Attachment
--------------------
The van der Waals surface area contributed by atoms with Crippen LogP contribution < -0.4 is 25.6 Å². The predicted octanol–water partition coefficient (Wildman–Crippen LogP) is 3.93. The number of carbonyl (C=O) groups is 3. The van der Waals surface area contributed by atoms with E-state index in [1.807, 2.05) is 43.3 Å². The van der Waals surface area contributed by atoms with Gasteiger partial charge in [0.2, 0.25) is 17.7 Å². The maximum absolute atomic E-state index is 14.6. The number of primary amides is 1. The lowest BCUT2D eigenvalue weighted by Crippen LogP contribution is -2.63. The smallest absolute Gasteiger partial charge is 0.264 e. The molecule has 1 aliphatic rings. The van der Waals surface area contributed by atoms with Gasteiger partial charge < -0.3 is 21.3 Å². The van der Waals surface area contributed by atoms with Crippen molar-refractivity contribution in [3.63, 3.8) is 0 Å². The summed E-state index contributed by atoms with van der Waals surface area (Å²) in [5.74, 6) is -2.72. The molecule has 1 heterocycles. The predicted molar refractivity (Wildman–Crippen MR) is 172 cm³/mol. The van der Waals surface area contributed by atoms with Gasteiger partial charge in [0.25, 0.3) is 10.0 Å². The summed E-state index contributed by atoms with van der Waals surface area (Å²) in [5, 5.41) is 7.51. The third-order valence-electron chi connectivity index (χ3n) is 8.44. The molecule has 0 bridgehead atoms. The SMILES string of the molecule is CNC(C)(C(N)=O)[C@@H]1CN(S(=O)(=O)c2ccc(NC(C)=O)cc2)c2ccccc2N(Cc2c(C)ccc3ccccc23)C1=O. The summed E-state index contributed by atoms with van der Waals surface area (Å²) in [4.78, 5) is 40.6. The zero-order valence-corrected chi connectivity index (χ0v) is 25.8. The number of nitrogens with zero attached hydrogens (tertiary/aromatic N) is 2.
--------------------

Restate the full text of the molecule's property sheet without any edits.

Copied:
The van der Waals surface area contributed by atoms with Crippen LogP contribution < -0.4 is 25.6 Å². The predicted octanol–water partition coefficient (Wildman–Crippen LogP) is 3.93. The number of carbonyl (C=O) groups is 3. The van der Waals surface area contributed by atoms with E-state index in [1.807, 2.05) is 43.3 Å². The van der Waals surface area contributed by atoms with Gasteiger partial charge in [0.2, 0.25) is 17.7 Å². The maximum absolute atomic E-state index is 14.6. The number of primary amides is 1. The lowest BCUT2D eigenvalue weighted by Crippen LogP contribution is -2.63. The smallest absolute Gasteiger partial charge is 0.264 e. The molecule has 1 aliphatic rings. The van der Waals surface area contributed by atoms with Gasteiger partial charge < -0.3 is 21.3 Å². The van der Waals surface area contributed by atoms with Crippen molar-refractivity contribution in [3.63, 3.8) is 0 Å². The summed E-state index contributed by atoms with van der Waals surface area (Å²) in [5.74, 6) is -2.72. The molecule has 1 heterocycles. The predicted molar refractivity (Wildman–Crippen MR) is 172 cm³/mol. The van der Waals surface area contributed by atoms with Gasteiger partial charge in [0.25, 0.3) is 10.0 Å². The summed E-state index contributed by atoms with van der Waals surface area (Å²) in [5, 5.41) is 7.51. The third-order valence-electron chi connectivity index (χ3n) is 8.44. The molecule has 0 bridgehead atoms. The SMILES string of the molecule is CNC(C)(C(N)=O)[C@@H]1CN(S(=O)(=O)c2ccc(NC(C)=O)cc2)c2ccccc2N(Cc2c(C)ccc3ccccc23)C1=O. The summed E-state index contributed by atoms with van der Waals surface area (Å²) in [4.78, 5) is 40.6. The zero-order valence-corrected chi connectivity index (χ0v) is 25.8. The number of nitrogens with zero attached hydrogens (tertiary/aromatic N) is 2.